Now that we have a car the exploring is proceeding in earnest. On Friday (local sabbath) we drove out to the Palm Jumeirah which we can see from our hotel. This is the man made development extending out from the city coasline into the Arabian Sea in the shape of a palm tree. It is HUGE. The trunk is made up of a four lane divided highway with a canal dividing the two sets of lanes. Two lanes run North and two run south. Running along each side of those 2 lane roads stretch good sized upscale apartment buildings - about 10 stories high. You then come to the area where the fronds branch off - there are 8 fronds on each side each with a name and a letter. Each frond has a row of very upscale villas in a variety of configurations ranging from average size houses to major mansions. From the mainland to the top of the stem is roughly 6-8 km. At the top of the stem you enter the most beautiful tunnel (goes under a section of the harbour) we have ever seen. It is 3 lanes of traffic in each direction with beautifully tiled walls and soft lighting. It is probably 2-3 km long. When you emerge you enter a long crescent shaped roadway which encircles both sides of the palm fronds. At the very apex you find the fabulous resort of Atlantis with its Aquaventure park. Have at look: http://www.atlantisthepalm.com/ All along the east and the west crescents large opulent resorts are being built. Several are already occupied while several others are in various stages of construction.


Atlantis from The Crescent West

Next blog post will be about the amazing Mall of the Emirates which is only 5 km from our hotel.

Posted by DavidandHazel 10:23 Archived in United Arab Emirates Comments (2)

Mall of the Emirates

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About 5 km from our hotel to the east we found the Mall of the Emirates. As they indicate on their website, www.malloftheemirates.com:
"Mall of the Emirates features 520 international brands, including department, fashion, lifestyle, sports, electronics and home furnishing stores and the largest Carrefour in the city. The compelling family leisure offerings include a Magic Planet family entertainment area, a 14-screen multiplex cinema, the world-renowned Ski Dubai, a five star Kempinski Hotel, The Pullman Dubai Hotel, the Mall's 500-seat DUCTAC community theatre and accompanying arts centre, and over 85 coffee shops and restaurants."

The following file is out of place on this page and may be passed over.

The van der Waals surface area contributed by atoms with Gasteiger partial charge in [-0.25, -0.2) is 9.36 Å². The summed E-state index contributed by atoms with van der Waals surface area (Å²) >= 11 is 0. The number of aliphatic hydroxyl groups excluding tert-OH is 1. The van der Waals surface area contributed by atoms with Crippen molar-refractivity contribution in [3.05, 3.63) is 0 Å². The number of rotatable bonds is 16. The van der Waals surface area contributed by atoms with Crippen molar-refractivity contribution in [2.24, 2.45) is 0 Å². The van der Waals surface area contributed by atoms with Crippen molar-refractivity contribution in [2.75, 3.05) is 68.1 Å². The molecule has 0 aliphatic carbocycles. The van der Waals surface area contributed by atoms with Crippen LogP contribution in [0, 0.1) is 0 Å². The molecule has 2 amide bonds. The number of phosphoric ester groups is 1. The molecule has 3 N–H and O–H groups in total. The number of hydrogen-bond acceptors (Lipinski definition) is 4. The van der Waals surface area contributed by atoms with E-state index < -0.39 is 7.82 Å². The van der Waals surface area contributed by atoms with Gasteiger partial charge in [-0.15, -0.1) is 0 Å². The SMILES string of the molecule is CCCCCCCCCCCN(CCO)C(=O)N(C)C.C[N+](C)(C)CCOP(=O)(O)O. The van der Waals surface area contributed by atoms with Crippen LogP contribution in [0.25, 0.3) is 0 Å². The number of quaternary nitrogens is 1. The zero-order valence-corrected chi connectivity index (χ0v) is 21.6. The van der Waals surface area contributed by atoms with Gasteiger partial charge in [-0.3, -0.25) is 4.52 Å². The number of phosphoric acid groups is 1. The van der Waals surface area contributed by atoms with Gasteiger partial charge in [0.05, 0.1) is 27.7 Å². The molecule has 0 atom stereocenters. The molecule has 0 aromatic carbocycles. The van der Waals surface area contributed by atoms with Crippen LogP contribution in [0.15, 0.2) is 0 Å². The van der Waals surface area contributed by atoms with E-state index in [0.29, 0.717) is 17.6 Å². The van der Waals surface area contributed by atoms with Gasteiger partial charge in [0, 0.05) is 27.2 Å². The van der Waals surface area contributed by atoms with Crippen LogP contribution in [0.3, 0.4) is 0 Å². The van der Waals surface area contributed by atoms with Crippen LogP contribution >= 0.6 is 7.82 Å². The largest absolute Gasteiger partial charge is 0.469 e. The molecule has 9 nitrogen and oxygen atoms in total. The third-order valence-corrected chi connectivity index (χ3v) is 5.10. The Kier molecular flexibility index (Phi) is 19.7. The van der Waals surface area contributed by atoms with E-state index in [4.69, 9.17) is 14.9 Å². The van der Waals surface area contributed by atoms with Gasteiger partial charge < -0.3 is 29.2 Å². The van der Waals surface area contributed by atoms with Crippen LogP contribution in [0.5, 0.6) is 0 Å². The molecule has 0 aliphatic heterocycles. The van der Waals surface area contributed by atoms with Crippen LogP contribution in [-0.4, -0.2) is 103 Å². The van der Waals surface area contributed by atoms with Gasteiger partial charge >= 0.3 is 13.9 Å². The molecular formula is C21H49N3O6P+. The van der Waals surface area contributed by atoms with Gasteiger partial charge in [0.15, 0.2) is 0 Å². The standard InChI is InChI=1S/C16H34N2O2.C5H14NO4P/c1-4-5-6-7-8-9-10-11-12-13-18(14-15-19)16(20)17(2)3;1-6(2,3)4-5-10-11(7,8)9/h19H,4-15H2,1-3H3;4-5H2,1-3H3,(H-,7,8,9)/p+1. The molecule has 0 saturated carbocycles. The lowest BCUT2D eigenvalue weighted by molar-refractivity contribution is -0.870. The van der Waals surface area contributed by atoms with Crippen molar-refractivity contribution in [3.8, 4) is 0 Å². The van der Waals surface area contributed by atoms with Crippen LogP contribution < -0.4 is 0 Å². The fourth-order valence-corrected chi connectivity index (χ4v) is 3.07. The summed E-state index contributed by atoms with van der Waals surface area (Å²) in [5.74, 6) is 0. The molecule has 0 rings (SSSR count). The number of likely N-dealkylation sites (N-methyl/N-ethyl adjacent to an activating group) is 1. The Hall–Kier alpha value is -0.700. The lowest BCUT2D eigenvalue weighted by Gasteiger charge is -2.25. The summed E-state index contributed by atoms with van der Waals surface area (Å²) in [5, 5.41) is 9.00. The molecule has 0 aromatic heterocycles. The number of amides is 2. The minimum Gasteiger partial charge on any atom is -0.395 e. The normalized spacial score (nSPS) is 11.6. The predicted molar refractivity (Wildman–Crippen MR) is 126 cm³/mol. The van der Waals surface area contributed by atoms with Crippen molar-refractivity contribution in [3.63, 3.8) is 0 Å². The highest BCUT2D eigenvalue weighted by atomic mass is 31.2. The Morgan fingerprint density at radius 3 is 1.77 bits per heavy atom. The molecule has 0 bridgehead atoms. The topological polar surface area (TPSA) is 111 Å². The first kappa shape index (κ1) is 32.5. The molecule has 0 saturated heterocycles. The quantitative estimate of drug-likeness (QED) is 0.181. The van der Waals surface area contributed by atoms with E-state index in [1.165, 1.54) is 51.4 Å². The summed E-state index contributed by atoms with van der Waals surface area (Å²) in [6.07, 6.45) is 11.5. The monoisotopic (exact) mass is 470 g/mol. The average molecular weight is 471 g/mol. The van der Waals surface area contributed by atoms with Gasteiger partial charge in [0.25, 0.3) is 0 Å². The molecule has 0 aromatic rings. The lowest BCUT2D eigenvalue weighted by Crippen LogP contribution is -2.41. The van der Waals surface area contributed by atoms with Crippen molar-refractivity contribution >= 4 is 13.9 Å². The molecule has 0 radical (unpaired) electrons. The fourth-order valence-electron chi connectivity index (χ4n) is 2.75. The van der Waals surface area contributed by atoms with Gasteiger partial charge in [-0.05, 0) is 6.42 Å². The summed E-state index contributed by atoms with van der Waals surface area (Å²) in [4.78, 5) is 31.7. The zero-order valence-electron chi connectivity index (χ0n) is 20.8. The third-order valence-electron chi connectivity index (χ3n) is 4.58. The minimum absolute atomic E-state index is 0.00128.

The first thing we noticed was that in the large and well organized parking garage (free for the first 4 hours on weekdays and free all the time on weekends which are Friday and Saturday) was that there is a thriving little business of people washing cars right in the parking spaces. They have little individual carts with all the necessities including a little water sprayer-they barely dampen the surface. Of course cars don't get too dirty here - they mostly get dusty as there is no rain to create mud - and don't even talk about salt, slush or snow.
Car washing in the parking garage.

We have since noted this car washing in other parking garages with the same yellow and green carts and uniforms. Uniforms are very popular here. Many fairly low level jobs provided uniforms to their employees. Remember most workers are Indians or Pakistanis who are paid very low wages so a uniform is a real perq. Lord knows what many of them would be wearing if they didn't have the uniform.

Once in the mall we were overwhelmed with the size and scope. Even reading the directory signs is a challenge. First you have to find the English side and then figure out where you are. The Arabic side is interesting because they read backwards to us. They start at the right and read to the left. The main entrance is truly magnificent. Neither the web site nor the picture below can really do it justice.

Mall of the Emirates Atrium

Even more amazing was Ski Dubai. It is quite a large section on the side of the mall. We saw that from the outside the roof looks like it is covered with aluminum - probably to reflect as much heat as possible. The place was quite busy - with a higher percentage of Emeratis than you find in the general population. They rent all the snowsuits and helmets and boots of course. It was interesting to see how many children were there. I found it quite humourous to see an Arab woman complete with the long black abaya in a black topcoat with a helmet over her head scarf watching her children. They had sleds, there is a bobsled-type area that the kids were shooting down in inflated tubes, and there was a larger straight slope area where the kids were rolling down in giant inflated "hamster balls". If you look closely at the third picture below at the top left of the slope you will see them.

Play area

Bob Sled type runs

Ski hill from the bottom (note the inflated "hamster balls" for the kids to roll down in)

There are large windows on two levels of the mall to view the ski hill. Many others were as facinated as we were to see this amazing sight.
There are a number of upscale restaurants which have even better views of the hill.

After leaving the ski area we found a store called Carrefour - which is like a Wallmart Superstore. You can get groceries and all kinds of household goods. It is large and perhaps a little more upscale than Wallmart. We were able to find a coffee maker and some other kitchen things for our apartment. We have a feeling that we will be back there more than once.

Posted by DavidandHazel 19:27 Archived in United Arab Emirates Comments (1)